“…it’s just emotion that’s taken me over…”
– Emotion, Bee Gees
The baby books are keen on discussing “emotional contagion,” noting that babies, even in utero, can feel your emotions and tend to adopt those same emotions (just to add to our Mommy guilt!). And certainly you’ve experienced the contagion in your family life. One person has a bad day at work and suddenly, all family members are grumpy and upset about even the smallest things. There’s actually a physiological origin to emotional contagion. Researchers have studied facial muscles during emotional experiences and have found that the muscles in others’ faces mimic the one who is experiencing the strong emotion.[i] Because of this physical reaction, we can’t help but catch some of the emotions of others particularly when they are strong ones. The trick in dealing with this is to recognize that it’s happening when it’s happening and to actively work to change the family climate so that it doesn’t take over a whole Saturday, ruin plans, or escalate normally small, insignificant conflicts into big ones.
What can you do? When another family member catches a cold or flu, you take proactive steps not to catch the cold. In that case, maybe you take some Vitamin C, wash your hands more frequently, and get enough rest. Keeping it simple, here are some ideas for proactively stopping a contagious emotion that threatens to ruin a perfectly good day.
For Small Problems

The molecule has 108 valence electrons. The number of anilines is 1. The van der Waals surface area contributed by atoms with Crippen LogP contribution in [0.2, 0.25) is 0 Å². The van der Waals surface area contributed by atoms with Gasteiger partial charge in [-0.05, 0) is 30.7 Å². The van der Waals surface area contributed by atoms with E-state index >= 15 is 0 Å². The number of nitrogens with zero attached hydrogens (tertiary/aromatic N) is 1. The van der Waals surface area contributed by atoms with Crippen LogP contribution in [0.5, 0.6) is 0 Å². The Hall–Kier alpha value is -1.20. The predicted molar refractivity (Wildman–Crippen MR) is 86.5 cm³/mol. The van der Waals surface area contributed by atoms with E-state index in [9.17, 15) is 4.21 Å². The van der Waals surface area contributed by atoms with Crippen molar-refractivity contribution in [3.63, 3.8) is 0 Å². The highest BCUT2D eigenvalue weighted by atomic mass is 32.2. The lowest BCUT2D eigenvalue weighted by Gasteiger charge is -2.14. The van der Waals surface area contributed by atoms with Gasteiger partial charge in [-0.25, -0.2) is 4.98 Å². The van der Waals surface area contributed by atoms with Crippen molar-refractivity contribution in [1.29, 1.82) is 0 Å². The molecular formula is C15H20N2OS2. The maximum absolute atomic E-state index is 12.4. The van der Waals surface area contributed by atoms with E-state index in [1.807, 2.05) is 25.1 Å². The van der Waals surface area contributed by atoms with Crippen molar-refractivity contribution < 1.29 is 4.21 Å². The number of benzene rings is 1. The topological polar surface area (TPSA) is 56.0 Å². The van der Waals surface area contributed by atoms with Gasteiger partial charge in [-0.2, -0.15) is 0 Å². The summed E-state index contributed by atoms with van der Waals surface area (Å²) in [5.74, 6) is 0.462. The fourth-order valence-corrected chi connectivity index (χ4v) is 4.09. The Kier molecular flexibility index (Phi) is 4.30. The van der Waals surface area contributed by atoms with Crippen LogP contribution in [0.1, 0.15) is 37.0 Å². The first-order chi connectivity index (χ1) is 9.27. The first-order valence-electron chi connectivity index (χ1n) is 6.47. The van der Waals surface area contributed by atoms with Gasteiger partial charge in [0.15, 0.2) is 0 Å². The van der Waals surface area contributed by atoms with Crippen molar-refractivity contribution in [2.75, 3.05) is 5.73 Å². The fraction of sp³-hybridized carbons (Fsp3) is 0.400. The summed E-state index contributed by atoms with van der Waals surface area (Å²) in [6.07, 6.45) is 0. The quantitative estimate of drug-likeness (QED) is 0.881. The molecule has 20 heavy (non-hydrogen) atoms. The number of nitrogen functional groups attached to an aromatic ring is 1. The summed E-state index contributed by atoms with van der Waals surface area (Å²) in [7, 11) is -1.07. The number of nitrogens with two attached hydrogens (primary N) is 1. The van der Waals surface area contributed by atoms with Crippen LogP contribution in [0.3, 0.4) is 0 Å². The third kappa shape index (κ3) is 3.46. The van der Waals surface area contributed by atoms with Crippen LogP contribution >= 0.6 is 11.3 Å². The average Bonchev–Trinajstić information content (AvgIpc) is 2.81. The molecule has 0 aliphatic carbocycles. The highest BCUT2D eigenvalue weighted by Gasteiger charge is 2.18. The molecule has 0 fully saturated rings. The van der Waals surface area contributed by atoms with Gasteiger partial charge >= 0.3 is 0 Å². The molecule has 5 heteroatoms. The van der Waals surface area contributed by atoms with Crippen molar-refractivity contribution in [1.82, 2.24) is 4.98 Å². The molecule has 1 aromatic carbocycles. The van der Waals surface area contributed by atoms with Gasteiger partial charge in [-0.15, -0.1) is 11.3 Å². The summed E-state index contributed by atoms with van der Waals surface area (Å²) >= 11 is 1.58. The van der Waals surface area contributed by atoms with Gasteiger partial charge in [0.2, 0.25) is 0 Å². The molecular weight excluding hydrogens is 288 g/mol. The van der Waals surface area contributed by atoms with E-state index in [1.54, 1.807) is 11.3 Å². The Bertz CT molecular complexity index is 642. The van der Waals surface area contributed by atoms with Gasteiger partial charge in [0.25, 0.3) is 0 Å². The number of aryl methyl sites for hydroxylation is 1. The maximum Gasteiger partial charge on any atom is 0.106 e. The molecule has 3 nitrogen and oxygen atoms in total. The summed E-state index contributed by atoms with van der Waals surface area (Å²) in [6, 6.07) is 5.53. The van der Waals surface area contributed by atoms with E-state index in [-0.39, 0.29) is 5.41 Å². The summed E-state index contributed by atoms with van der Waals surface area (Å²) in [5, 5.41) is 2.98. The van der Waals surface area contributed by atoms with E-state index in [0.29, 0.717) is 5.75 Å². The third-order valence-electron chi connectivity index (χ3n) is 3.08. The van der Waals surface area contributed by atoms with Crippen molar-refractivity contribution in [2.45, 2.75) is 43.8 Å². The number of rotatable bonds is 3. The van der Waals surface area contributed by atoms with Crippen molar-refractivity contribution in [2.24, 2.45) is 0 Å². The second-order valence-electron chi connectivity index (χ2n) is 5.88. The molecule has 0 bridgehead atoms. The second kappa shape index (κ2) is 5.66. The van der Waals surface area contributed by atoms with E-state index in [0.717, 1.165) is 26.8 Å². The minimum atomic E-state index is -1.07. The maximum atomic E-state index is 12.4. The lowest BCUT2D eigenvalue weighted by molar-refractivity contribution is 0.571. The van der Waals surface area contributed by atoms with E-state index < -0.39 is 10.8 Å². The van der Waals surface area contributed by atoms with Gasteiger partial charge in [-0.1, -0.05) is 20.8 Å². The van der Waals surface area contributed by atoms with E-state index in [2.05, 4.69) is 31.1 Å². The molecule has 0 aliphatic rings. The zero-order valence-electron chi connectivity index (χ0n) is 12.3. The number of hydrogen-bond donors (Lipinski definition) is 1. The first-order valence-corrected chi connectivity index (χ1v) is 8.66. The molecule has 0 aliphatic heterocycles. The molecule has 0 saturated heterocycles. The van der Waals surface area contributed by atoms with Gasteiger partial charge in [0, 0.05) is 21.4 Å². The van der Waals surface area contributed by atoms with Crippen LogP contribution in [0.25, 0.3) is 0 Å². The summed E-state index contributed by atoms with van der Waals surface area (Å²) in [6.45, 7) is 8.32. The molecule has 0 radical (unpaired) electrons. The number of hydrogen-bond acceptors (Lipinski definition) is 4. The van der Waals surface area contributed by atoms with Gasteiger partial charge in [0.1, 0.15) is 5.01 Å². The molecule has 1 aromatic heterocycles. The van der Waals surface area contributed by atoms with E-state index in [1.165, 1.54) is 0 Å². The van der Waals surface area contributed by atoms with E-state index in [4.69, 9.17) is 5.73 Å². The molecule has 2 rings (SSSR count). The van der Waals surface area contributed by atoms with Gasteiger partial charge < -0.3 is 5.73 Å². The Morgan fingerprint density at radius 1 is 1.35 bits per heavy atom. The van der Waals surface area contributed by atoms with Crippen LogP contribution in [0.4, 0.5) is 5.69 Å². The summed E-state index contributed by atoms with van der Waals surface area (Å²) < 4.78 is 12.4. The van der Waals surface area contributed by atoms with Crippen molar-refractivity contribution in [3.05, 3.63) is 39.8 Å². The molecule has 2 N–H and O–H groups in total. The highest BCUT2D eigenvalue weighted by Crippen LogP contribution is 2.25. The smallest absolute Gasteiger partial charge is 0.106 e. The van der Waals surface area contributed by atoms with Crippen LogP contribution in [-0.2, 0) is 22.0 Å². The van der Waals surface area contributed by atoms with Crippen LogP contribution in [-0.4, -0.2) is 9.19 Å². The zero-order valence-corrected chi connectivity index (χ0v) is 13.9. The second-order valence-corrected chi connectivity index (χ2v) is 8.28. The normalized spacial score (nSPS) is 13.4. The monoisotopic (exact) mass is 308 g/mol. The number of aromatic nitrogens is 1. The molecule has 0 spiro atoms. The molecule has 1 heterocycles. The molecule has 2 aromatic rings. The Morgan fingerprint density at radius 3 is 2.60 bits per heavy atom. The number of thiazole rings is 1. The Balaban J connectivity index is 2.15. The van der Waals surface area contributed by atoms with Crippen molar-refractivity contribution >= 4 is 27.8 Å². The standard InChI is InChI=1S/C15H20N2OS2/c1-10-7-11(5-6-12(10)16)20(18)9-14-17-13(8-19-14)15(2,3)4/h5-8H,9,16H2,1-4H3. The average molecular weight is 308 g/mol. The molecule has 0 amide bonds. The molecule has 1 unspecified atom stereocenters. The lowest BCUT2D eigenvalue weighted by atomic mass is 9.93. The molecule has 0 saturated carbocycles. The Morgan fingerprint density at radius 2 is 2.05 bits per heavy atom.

Pleasantly surprise – I’m not sure anyone has been able to stay mad in our household when chocolate chip cookies are baking in the oven and the smell is wafting throughout the house. Turn things around by offering a pleasant surprise to change the physical and psychological atmosphere in the house when you recognize that the contagion is trying to spread and take hold. The best strategies involve multiple senses. Play some favorite happy music (gentle and calming or upbeat depending upon your audience), bake cookies or brownies, burn a candle with an enjoyable aroma, make a fire in the wintertime, pop popcorn, play a feel-good movie or show, or even go out for a treat.
Find something to laugh about – There are particular family jokes that get a laugh everytime (often they have to do with bodily functions – I know – sophisticated, eh?!). Injecting humor can be the simple remedy needed to turn around a climate in the household. Have a singing fish or whatever strikes your families’ fancy at the ready for just such occasions.
Go to your happy place – Peter Pan[ii] had his happy thoughts to help him find his way to Neverland. Just getting the family out of the house and to a place that makes all members’ happy typically can change the tone of the day. Maybe you enjoy going to the park (places in nature have an added benefit of nourishing your spirit), getting some ice cream, or taking a Sunday drive. Whatever you choose, make it simple and not complicated. You want to make sure that going out doesn’t add to the stress (from traffic jams, long lines, or poor service) but reduces it.